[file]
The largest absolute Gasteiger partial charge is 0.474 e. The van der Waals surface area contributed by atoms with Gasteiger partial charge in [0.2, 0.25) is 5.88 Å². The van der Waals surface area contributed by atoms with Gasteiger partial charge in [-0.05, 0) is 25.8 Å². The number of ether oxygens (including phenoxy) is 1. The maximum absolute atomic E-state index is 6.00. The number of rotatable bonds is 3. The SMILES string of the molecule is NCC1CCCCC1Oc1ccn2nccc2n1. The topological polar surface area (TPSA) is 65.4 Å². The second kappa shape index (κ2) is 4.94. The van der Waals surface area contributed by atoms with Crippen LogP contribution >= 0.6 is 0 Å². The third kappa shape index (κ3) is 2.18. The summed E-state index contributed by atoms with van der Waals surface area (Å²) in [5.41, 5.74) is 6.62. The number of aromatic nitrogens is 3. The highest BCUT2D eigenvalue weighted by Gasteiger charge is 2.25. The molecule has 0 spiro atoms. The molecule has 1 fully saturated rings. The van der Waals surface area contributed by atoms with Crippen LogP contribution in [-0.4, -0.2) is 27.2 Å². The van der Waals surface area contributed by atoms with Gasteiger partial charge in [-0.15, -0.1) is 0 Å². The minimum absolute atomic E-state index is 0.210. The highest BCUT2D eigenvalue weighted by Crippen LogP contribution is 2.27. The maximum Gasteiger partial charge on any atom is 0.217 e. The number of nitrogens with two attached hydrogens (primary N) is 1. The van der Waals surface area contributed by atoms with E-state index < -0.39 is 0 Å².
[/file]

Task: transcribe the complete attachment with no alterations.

The largest absolute Gasteiger partial charge is 0.474 e. The van der Waals surface area contributed by atoms with Gasteiger partial charge in [0.2, 0.25) is 5.88 Å². The van der Waals surface area contributed by atoms with Gasteiger partial charge in [-0.05, 0) is 25.8 Å². The number of ether oxygens (including phenoxy) is 1. The maximum absolute atomic E-state index is 6.00. The number of rotatable bonds is 3. The SMILES string of the molecule is NCC1CCCCC1Oc1ccn2nccc2n1. The topological polar surface area (TPSA) is 65.4 Å². The second kappa shape index (κ2) is 4.94. The van der Waals surface area contributed by atoms with Crippen LogP contribution >= 0.6 is 0 Å². The third kappa shape index (κ3) is 2.18. The summed E-state index contributed by atoms with van der Waals surface area (Å²) in [5.41, 5.74) is 6.62. The number of aromatic nitrogens is 3. The highest BCUT2D eigenvalue weighted by Gasteiger charge is 2.25. The molecule has 0 spiro atoms. The molecule has 1 fully saturated rings. The van der Waals surface area contributed by atoms with Crippen LogP contribution in [-0.4, -0.2) is 27.2 Å². The van der Waals surface area contributed by atoms with Gasteiger partial charge in [-0.15, -0.1) is 0 Å². The minimum absolute atomic E-state index is 0.210. The highest BCUT2D eigenvalue weighted by Crippen LogP contribution is 2.27. The maximum Gasteiger partial charge on any atom is 0.217 e. The number of nitrogens with two attached hydrogens (primary N) is 1. The van der Waals surface area contributed by atoms with E-state index < -0.39 is 0 Å².